Microsoft has declared conformance with ISO 27034-1, the first part of a relatively new international standard for secure software development.
The first part of the standard provides an overview of the concepts of application security, and will eventually be backed up by five other parts that currently exist only as working drafts.
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“This standard provides clear requirements, benchmarks and examples of secure development processes,” said Scott Charney (pictured), corporate vice-president of Microsoft Trustworthy Computing (TwC).
“It provides software buyers and developers a way to talk about secure development processes in a structured way,” he told attendees of the Security Development Conference 2013 in San Francisco.
The standard provides a common validation language, offers a clear and simple outline for adopting a security development framework and serves as a competitive differentiator in the market, he said.
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Committed to secure software development
ISO 27034 also gives businesses a way to identify suppliers that are committed to secure development practices and a way to demand that commitment by asking for conformance to the standard.
Charney believes the standard will help promote international harmonisation of secure development requirements, avoid divergent schemes and promote public-private partnerships for improving security.
“We encourage others in the software industry to conform and software users to ask for conformance as part of their procurement processes,” he said.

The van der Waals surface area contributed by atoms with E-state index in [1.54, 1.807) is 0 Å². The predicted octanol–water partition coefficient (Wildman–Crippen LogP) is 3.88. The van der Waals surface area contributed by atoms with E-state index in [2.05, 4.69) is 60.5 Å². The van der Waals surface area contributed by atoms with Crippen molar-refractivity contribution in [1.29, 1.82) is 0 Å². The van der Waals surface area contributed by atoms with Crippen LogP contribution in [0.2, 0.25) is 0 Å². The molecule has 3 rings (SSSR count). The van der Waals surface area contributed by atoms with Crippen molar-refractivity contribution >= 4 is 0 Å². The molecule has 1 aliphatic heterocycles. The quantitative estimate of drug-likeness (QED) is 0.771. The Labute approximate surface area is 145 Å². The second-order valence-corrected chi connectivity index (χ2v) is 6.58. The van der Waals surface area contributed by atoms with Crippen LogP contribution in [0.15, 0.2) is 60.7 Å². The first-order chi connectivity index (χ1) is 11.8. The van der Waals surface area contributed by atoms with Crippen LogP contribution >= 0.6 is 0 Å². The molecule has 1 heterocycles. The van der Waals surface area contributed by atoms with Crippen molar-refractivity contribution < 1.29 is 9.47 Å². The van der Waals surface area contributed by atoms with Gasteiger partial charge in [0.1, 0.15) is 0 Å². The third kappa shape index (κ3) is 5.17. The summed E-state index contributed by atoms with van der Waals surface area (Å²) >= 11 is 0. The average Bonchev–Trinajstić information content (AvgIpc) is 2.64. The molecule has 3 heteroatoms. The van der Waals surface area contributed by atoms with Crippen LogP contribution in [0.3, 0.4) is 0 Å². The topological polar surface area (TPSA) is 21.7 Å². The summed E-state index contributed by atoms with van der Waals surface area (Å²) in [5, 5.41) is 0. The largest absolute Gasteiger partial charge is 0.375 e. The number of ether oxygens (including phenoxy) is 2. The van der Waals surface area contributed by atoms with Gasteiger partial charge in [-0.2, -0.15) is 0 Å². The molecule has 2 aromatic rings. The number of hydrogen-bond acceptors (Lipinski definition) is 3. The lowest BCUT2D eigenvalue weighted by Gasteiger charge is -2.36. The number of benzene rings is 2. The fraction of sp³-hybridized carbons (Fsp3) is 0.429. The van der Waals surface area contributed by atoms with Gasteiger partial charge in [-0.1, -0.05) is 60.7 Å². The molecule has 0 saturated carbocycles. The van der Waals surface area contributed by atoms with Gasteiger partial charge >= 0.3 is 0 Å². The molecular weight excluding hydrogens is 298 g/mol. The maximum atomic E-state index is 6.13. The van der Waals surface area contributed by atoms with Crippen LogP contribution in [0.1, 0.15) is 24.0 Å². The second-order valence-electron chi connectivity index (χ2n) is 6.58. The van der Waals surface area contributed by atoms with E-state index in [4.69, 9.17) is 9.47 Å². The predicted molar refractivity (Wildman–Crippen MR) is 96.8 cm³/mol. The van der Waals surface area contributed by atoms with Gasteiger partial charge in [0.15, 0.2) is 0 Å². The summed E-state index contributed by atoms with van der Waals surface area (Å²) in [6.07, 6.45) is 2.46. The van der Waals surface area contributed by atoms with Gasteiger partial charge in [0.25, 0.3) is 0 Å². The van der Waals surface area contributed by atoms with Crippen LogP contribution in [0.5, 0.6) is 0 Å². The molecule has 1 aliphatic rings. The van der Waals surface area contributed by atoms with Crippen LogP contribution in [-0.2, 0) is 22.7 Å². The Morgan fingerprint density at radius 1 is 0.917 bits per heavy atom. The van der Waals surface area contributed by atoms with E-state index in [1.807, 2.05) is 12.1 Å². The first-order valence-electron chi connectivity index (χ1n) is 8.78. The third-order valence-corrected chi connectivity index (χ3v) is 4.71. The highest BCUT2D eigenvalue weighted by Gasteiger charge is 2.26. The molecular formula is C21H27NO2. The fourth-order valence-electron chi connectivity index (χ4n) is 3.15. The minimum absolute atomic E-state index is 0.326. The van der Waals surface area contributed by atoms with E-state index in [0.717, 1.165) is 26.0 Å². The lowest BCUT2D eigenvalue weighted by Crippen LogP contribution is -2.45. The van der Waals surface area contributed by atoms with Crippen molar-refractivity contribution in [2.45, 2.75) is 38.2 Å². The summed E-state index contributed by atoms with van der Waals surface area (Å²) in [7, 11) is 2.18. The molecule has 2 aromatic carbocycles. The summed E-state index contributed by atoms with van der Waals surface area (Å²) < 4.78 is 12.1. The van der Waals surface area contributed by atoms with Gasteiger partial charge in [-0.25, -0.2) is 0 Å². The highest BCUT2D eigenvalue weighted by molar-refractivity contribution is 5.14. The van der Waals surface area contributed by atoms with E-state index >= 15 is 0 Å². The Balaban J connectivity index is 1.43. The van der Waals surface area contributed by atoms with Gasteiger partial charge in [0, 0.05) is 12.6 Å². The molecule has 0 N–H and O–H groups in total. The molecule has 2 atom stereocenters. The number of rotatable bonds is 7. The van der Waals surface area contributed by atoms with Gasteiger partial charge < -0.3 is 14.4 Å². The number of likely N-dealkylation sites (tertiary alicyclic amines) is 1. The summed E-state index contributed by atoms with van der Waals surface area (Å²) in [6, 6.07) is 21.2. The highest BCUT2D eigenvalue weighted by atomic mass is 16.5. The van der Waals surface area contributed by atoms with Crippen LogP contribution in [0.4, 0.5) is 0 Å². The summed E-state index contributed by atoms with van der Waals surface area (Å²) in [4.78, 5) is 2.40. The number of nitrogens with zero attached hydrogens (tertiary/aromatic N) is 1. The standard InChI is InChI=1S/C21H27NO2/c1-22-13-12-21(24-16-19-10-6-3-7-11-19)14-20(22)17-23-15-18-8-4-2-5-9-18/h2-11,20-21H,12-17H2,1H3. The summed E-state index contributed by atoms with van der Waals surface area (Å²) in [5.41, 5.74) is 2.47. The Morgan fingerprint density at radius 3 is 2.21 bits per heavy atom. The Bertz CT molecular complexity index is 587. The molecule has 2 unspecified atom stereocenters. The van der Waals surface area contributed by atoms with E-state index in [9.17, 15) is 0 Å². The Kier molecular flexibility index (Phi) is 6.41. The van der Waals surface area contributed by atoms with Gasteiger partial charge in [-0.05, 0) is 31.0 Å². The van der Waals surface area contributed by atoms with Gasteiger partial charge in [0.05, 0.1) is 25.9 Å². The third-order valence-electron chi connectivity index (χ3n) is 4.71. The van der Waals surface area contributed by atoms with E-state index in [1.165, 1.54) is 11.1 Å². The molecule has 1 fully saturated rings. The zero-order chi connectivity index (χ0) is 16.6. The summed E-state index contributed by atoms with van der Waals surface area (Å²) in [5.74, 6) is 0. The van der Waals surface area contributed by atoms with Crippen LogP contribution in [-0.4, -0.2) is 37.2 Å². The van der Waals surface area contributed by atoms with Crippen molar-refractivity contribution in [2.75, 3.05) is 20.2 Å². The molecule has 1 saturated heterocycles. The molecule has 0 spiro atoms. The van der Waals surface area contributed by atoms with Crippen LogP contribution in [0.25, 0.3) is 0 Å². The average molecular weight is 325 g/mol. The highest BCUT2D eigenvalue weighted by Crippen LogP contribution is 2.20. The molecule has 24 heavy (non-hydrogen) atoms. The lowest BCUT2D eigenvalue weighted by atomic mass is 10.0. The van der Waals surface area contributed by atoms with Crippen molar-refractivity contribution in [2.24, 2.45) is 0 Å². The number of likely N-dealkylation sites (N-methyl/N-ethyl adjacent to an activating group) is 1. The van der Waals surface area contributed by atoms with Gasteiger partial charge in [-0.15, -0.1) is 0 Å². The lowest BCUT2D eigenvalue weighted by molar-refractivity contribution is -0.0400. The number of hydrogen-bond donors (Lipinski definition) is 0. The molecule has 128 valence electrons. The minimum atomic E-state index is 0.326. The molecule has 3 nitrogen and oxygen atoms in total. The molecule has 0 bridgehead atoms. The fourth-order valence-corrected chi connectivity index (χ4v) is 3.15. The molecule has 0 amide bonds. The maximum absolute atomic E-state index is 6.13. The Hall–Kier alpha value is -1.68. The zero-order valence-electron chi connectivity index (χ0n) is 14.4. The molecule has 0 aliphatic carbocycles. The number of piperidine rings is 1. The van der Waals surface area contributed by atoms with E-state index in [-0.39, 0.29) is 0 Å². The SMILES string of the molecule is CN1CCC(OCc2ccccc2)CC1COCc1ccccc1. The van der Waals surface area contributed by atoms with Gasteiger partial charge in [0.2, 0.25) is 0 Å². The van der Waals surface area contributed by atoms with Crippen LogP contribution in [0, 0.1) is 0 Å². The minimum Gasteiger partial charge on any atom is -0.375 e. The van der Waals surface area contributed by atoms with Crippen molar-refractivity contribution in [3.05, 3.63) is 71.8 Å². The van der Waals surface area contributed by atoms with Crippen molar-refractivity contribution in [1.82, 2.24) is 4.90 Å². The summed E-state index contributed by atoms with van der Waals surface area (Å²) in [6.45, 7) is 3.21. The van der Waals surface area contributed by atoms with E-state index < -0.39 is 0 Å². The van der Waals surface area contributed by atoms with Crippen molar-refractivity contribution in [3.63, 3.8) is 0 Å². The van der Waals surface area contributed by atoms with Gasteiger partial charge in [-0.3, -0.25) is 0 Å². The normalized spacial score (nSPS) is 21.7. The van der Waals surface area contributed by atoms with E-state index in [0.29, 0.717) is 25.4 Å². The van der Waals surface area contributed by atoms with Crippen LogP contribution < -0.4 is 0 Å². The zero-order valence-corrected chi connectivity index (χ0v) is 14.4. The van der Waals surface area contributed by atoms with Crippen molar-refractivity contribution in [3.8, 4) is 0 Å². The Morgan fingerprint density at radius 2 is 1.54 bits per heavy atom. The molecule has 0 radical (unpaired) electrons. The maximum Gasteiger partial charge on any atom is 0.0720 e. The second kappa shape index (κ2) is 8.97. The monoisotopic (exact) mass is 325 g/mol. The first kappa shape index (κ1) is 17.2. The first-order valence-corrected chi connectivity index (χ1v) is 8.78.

In the light of increased concern about supply chain security, said Charney, the standard provides a way to measure and improve security in a way that is scalable and repeatable.
From conformance to certification
While no third-party certification is available yet, by declaring conformance, Microsoft hopes to set an example to the rest of the software industry, said Steve Lipner, partner director, security software, at TwC.
“We want to encourage the industry to look at the standard and think about declaring conformance, and certification will come in time,” he told Computer Weekly.
Microsoft’s objective, he said, is to kick off the process and build momentum around the standard, which is only around 18 months old – relatively young in terms of ISO standards.
“Any company that is already doing secure software development and keeping track of its processes will not find it a big leap to conform to ISO 27034,” he said.
Microsoft believes that standardisation for secure development can help the C-suite and IT business decision-makers better understand the benefits of adopting a new process.
“We are excited about ISO 27034, and that is why Microsoft has declared conformance to the standard,” said Lipner.
Any company that is already doing secure software development and keeping track of its processes will not find it a big leap to conform to ISO 27034
Steve Lipner, Microsoft TwC
Secure coding across all software categories
With reference to the Common Criteria for Information Technology Security Evaluation (ISO 15408), Lipner said ISO 27034 applies to all software, not just security software.
“The Common Criteria is focused on security products and features, but ISO 27034 is something you want to do for all software that is produced,” he said.
Microsoft Word, for example, is not a security product, but it still needs to be developed securely, so while the Common Criteria would not apply, ISO 27034 does, said Lipner.
Microsoft expects new certifications that reflect secure coding requirements. “We hope they will be based on ISO 27034, because it flexible enough to meet real-world situations,” he said.